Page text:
By Olivier Urbain
Who is Daisaku Ikeda? At one point, he's the chief of a non secular movement--Soka Gakkai--which all started in Japan, the place it nonetheless has its headquarters, yet which now claims 12 million adherents world wide. At one other point, he's a globetrotting determine whose formal conversations with different writers, thinkers and diplomats--including Arnold Toynbee, Joseph Rotblat and Mikhail Gorbachev--have garnered him a world profile, in addition to educational attractiveness. possibly peculiarly else, Daisaku Ikeda is seen as a campaigner for peace. And it truly is Ikeda's particular contribution to peacebuilding, significantly during the relevant emphasis he has put on the importance of debate, that this publication explores: the 1st to take action in a concerted means. Olivier Urbain exhibits that whereas Soka Gakkai (the ""value society"") could stem from the medieval rules of Nichiren Buddhism, less than Ikeda's management it has taken those vintage wisdoms and remodeled them. Now primarily classless and secularised, in addition to adaptable and delicate to trendy demanding situations like source shortages and weather swap, this, argues the writer, is a realistic method of peace which has proved either well known and eminently transportable.
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Additional info for Daisaku Ikeda’s Philosophy of Peace: Dialogue, Transformation and Global Civilization
After showing great potential for about 15 years (1945–60) these peace movements started to unravel, only to be brought back to life again by the Vietnam War. Since the end of that war in 1975, Japan has become more complacent about issues of peace and justice, partly because of its newly attained economic stability. Another reason might be the gradual disappearance of direct witnesses to the 1937–45 war. An overview of pacifism and peace movements in Japan is provided in Appendix 1. In contrast, the Soka Gakkai, and Ikeda himself, have shown consistent and undiminished vigor in their pursuit of a better world during the same period.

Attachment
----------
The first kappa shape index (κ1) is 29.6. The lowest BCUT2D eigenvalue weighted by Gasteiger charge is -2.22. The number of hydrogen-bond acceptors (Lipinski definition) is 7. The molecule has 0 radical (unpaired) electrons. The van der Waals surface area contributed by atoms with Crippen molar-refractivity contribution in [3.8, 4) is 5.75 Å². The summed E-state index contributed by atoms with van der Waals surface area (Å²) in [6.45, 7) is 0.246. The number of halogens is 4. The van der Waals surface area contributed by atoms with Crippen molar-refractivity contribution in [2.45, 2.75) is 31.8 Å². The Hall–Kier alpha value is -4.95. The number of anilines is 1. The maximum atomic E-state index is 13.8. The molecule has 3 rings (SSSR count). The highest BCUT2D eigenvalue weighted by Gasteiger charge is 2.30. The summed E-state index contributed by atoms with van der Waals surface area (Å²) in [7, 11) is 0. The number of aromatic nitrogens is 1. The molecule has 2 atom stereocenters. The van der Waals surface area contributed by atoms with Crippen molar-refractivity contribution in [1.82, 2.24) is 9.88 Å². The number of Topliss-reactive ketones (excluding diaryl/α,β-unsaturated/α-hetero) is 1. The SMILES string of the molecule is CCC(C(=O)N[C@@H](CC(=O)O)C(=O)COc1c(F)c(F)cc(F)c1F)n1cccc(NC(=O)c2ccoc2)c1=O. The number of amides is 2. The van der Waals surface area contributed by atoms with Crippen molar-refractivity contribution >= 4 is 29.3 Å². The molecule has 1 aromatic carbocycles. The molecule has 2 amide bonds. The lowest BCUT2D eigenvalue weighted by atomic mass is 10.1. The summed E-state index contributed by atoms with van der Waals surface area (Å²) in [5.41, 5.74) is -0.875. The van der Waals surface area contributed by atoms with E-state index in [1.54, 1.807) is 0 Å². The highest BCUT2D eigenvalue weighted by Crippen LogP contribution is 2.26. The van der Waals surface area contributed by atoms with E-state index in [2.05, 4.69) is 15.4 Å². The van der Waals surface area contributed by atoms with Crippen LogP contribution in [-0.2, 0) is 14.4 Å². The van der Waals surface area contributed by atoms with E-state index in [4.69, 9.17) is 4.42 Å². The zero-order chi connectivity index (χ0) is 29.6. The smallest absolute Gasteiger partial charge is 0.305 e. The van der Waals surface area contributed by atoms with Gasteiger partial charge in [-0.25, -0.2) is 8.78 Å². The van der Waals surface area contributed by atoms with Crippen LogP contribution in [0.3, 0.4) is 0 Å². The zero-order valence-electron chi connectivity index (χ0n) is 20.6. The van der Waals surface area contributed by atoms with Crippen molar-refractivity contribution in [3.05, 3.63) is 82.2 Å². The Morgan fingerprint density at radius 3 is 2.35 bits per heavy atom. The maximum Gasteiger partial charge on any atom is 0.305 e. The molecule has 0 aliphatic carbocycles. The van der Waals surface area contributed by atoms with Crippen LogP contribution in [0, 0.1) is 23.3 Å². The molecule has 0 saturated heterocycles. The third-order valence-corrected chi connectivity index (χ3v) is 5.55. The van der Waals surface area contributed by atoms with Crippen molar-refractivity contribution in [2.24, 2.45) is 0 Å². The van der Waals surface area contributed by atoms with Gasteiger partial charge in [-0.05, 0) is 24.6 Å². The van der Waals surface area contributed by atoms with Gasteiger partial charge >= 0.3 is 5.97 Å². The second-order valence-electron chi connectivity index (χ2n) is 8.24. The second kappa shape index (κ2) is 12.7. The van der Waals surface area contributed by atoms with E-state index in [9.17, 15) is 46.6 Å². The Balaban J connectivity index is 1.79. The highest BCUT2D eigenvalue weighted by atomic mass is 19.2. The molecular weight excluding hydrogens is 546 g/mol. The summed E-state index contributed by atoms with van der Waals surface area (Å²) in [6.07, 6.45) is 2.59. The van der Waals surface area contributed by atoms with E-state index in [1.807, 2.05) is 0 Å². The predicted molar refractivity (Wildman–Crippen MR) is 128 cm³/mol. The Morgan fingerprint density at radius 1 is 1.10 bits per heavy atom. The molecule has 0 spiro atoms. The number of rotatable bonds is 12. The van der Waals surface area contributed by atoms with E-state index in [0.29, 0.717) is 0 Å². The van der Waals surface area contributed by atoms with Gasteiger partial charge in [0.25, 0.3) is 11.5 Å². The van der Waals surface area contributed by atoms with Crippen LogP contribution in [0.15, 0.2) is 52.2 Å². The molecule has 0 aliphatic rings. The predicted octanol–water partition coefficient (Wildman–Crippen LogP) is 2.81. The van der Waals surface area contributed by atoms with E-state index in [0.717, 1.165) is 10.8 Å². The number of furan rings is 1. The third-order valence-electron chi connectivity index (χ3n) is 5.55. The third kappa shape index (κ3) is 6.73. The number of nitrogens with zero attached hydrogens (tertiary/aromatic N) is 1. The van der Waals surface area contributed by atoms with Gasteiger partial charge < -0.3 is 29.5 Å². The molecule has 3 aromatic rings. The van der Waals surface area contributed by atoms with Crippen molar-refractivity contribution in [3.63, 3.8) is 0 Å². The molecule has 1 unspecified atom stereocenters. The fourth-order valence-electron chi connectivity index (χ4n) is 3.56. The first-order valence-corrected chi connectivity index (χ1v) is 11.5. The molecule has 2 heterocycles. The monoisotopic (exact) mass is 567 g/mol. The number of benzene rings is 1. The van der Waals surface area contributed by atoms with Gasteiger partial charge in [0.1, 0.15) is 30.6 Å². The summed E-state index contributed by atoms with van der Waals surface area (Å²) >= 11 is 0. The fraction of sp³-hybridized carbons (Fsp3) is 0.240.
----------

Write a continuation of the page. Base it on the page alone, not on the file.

Sailed into the jaws of death’ (Ikeda 1980, 30). One can only imagine the shock millions of Japanese people must have felt when the emperor publicly announced the end of the war on 15 August 1945. Daisaku Ikeda Introduction and his Circumstances 21 Ikeda and his compatriots had sincerely believed that all the sacrifices asked by the military government were going to lead them to victory and glory. Now there was only defeat, humiliation, poverty and the utter meaningless ness of it all. How were most people, including Ikeda, going to be persuaded that life still had some kind of meaning?
8 The conferment took place during the entrance ceremony of Soka University in Tokyo. Vladimir Tolstoy, 22 Daisaku Ikeda’s Philosophy of Peace a direct descendant of the great writer and director of the Museum-Estate of Leo Tolstoy, was also present for the occasion. I was invited to attend and was able to hear directly what Ikeda said. During his acceptance speech, he shared how he felt at the end of World War II. He mentioned the fact that his four brothers were sent to the army, that his elder brother died in Burma, that he was in poor health, that war propaganda was pervasive in schools and elsewhere, and that it was in the middle of all this confusion that he met Josei Toda for the first time.